Practical ways to support parents during home learning

Pamela Diesel

While schools have been closed during lockdown, many parents and guardians have found the experience of trying to ‘teach’ their own children overwhelming. Teachers, on the other side of the screen, have also faced the challenge of trying to connect with and support learners. 

I am a mom to four boys. I am also a teacher, a deputy principal with many wonderful years of teaching behind me. But even I found it challenging to teach my own children and had to dip deep into my ‘creative box’ and think practically. 

Parents, most of whom are not teachers, have been thrust into a situation they are largely unprepared for. Of course, as teachers, our focus is always on our learners. But I wonder if, during this time, extending a bit more support to parents may make remote learning easier for everyone – including ourselves.

And so I’ve asked myself: What would my recommendations be, as a teacher, for other parents? I’ve come up with 10 ideas that you can share with your pupils’ parents to keep them sane and help their children to stay on top of things, academically and mentally.

1.         Create a household routine

It is essential to work out a daily routine that will suit your family, and to ensure that it is adhered to (as best as possible). Create set times for work and play (see more below on guidelines for using school timetables and setting breaks). Structure creates safe boundaries for children and helps everyone to manage day-to-day commitments. Of course, the schedule will need tweaks from time to time but once you’ve found a routine that works, stick to it!

2.         Start the day right

Being under lockdown is not the same as being on holiday. The first part of your routine, on weekdays at least, must be to get the kids up early, as you would if you were heading to school. Keep the day as normal as possible and make sure everyone has had breakfast, washed and got dressed – these are essential starters. If you don’t yet have this rule in your house, implement it: You cannot start online learning in your pyjamas.

3.         Create an organised workspace

It is important to find a place in the house that is fairly quiet and has as few distractions as possible. Any equipment or stationery that is needed to complete schoolwork must be accessible. At the end of each day, ensure that the space is tidy and ready to start the next day. You can even go as far as pinning the schedule, timetables, assignments, passwords and teacher email addresses to the wall.

4.         Follow the school timetable

Just as your family routine is important, so is having a specific school timetable for your child to follow. A detailed plan will help your child to be productive, ensuring that classes are attended and work is completed on time.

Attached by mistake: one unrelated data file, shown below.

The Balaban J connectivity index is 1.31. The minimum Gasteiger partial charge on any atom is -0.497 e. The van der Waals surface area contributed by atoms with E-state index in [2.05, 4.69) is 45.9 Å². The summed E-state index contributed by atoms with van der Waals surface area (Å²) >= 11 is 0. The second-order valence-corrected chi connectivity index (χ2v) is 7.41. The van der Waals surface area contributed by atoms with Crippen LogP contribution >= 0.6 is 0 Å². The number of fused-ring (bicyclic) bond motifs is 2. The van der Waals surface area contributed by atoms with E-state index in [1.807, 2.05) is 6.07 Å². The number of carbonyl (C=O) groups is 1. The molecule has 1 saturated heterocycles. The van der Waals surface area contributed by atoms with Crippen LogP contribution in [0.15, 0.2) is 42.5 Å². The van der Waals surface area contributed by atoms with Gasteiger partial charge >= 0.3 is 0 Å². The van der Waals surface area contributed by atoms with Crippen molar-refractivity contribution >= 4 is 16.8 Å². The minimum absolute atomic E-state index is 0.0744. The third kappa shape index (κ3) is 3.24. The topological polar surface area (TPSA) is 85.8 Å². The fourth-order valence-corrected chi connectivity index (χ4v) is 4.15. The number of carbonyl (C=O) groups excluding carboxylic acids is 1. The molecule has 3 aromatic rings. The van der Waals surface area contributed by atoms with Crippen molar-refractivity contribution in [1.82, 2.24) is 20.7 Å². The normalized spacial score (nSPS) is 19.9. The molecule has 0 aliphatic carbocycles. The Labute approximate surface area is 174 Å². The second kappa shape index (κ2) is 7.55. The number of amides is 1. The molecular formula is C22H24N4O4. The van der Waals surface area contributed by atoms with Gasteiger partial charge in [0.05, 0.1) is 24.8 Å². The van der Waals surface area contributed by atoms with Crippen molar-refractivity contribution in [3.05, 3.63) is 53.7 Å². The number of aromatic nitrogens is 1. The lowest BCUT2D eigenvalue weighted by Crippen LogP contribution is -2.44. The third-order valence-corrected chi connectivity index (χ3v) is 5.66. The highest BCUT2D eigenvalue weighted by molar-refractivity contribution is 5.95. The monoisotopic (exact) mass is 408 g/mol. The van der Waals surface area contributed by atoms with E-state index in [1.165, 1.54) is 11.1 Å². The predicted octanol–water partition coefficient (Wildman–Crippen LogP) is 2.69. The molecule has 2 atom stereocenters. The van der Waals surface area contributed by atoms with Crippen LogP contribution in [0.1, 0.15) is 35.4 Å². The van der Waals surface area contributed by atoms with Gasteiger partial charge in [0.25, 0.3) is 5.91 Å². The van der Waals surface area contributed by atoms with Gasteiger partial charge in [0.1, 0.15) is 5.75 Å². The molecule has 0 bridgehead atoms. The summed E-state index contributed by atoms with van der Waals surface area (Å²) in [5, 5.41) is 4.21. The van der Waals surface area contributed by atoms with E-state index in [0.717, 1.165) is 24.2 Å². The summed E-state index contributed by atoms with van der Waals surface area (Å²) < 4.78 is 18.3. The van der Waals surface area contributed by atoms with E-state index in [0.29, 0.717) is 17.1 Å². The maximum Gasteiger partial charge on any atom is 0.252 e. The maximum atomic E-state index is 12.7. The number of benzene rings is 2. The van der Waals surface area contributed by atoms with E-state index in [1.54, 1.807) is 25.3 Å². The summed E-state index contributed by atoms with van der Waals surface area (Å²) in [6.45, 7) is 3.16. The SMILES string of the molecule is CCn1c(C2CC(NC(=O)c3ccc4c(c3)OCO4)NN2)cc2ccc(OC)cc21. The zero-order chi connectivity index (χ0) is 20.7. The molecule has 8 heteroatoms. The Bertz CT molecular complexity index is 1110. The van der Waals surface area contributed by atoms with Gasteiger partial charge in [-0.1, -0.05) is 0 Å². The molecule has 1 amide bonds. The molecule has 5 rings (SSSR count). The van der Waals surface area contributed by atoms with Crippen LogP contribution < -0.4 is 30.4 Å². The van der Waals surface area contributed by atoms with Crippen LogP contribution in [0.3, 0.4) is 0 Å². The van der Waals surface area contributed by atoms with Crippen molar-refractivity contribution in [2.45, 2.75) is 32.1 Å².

5.         Take breaks

It is very important to schedule sufficient breaks, including lunch time. Discuss this with your child. Send them outside for a run, a little vitamin D and a time to just ‘be’. Always make sure that lunch is healthy and filling. Drinking water is also essential for optimal brain functioning. Please remember that screen time is not a break! 

6.         Get involved in schoolwork when necessary

Parents may need to support children with their schoolwork if necessary. This does not mean doing the work for them, but remembering that they may need help understanding the content or the tasks they have been assigned. Learners should always be encouraged to ask for assistance if they are stuck. Older children and parents should also reach out to teachers via email if clarity is needed. Teachers are always willing to help.

7.         Check up and check in

Checking your child’s work daily (making sure that all work is completed and assignments are on track) will not only make things more manageable for you as a parent – it will also help your child to achieve. This, in turn, means a happy, confident child and a happy home environment for all. Also be sure to check in with the school on assignments and tests, as well as any other communication you need to be aware of. 

8.         Reach out for help

While it’s important to provide support to your child, reach out to the teacher if you feel your child isn’t coping. There could be barriers that are preventing your child from learning (such as anxiety, lack of understanding, lack of motivation, the need for attention). Teachers are professionals and have many creative ideas to assist you and your child.

9.         Encourage a growth mindset

Allow children to know that it is okay to fail and make errors. Stay positive and encourage them to try again. If your child says they cannot do something, remind them to place the word ‘YET’ at the end of their sentence: ‘I cannot do it … YET!’ Paste positive sayings around the house, especially in the work space. And remember – a little positivity goes a long way for us as parents as well!

10.     Just be

Make time for the kids to play, to reflect, to be bored. Parents and children should appreciate the small joys in life: a shared ice-cream, a board game, an early morning bike ride, a hug, or a quiet catch-up. Most importantly make time for you too. After all, a happy parent equals a happy child. Parents who are at home with their children during school closures are part of a family-school partnership that is committed to help children stay on track and expand their learning opportunities.

Hang in there, moms and dads – you have support!  

About the Author:
With more than a quarter-century of teaching behind her, Pamela Diesel is passionate about education – whether it is sharing exciting ideas with children in class or helping other teachers to upskill themselves through her numerous workshops.

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